Mervyn and Carol Hardie, "Wallinar", Broomehill
The Wallinar Mission Statement:
- "To continue with the whole farm plan, with the aim to leave the country in better shape than we found it
- To create a complete sustainable agricultural system, beginning at the soil, with microorganisms, earthworms, humus and the pH in balance, so that our eventual customers can be offered safe, chemical free, healthy foodstuffs"
'Wallinar' was one of the earliest farms to be developed in the Broomehill area. The Hardie family moved there in 1905 and began developing their 2468 hectare farm for sheep, cattle and crops, including oats, barley, wheat and canola. Historically the main enterprise has been a Merino sheep stud with animals being provided to properties in the northwest of the state and, more recently, other agricultural areas in the southwest of Western Australia. The Hardies now graze 10,000 sheep and say that they won't be changing that balance. Sheep are the biggest income generators and their high quality 'soft rolling' wool products are now being marketed through 300 stores in Japan.
Two creeks flow through the property with one flowing to the west into the Gordon then the Frankland River and one flowing east also into these rivers but taking a more circuitous route. 'Wallinar' is almost at the top of the Gordon-Frankland catchment.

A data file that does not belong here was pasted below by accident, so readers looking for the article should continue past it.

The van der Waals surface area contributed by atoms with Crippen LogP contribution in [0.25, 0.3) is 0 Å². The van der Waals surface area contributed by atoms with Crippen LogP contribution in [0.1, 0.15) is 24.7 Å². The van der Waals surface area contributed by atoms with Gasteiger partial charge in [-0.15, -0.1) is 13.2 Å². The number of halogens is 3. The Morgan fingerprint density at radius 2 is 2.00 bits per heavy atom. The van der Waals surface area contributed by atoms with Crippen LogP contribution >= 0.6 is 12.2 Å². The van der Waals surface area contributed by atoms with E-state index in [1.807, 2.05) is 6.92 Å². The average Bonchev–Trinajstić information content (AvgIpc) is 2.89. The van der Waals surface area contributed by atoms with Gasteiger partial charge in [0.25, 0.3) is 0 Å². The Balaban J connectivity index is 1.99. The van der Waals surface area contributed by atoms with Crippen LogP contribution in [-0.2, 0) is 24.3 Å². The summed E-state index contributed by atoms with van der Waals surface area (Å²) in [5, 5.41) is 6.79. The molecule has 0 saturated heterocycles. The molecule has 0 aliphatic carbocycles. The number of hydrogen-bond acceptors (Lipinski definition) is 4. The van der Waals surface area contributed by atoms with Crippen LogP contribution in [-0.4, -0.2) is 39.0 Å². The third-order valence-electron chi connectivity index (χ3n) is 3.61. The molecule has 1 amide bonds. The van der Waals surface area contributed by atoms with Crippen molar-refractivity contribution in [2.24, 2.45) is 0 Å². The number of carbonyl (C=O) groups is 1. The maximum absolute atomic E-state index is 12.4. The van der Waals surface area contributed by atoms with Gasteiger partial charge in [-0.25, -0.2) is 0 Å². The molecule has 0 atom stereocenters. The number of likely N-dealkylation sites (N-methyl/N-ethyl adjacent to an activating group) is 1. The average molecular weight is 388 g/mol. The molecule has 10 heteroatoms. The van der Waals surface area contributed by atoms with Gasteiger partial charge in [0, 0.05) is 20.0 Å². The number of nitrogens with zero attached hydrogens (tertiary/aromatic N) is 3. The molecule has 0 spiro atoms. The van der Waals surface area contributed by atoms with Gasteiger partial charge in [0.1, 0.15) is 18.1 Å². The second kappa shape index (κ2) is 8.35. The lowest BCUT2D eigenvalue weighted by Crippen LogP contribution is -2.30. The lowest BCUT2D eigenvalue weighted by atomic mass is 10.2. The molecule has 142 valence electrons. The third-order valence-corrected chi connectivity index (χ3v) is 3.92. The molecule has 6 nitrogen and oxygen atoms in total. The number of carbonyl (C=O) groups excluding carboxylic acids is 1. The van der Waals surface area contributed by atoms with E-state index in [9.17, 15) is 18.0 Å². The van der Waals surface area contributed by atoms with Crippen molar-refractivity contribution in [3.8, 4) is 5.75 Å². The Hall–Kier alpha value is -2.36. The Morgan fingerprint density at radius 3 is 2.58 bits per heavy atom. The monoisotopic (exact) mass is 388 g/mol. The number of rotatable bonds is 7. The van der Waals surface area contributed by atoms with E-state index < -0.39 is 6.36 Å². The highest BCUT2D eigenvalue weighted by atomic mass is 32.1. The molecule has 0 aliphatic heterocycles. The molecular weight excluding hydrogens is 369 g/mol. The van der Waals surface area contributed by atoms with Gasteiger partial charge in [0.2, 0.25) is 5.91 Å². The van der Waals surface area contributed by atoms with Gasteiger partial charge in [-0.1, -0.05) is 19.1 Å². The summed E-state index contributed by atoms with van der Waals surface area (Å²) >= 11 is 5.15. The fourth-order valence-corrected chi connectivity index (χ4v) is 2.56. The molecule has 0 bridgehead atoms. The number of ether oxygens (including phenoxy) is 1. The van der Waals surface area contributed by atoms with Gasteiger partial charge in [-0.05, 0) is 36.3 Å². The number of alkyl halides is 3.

The Hardies began work to address some of the land degradation and water management problems in the early 1960s and the project has evolved in five stages. The early work was carried out by Mick Hardie (Mervyn's farther) with help from the Cruickshank family, particularly David Cruickshank from Perth. Mervyn and Carol Hardie now have a whole farm plan that they are working to with the aim of eventually achieving an efficiently operated chemical-free farm.
Most of the trees that are growing in the valleys on the farm now were planted in the early 1960s. "Initially the land was cleared in the early 1900s and they over-cleared a lot of the valleys. All the valleys were just cleaned up and stripped out and very few trees were left, they just took the lot. As a result of that clearing, in one generation all the valleys went salty, we finished up in the 1930s and '40s with probably 300 acres of bare salt with nothing growing on it at all. We had a huge salt problem here. I think it's important that people realise that there was a really big salt problem. It was a mess with all the salt seepages. The water table had risen and the water was tested to be saltier than the sea. It was leaching out everywhere and the young stock were doing badly on the salt seepage areas, so we really had to do something".
When Mervyn was a child he recalls that they couldn't move sheep over one of the creek crossings because there was too much water running off the property. Later he remembers that one of the piezometers was just erupting with salt water all the time in both summer and winter.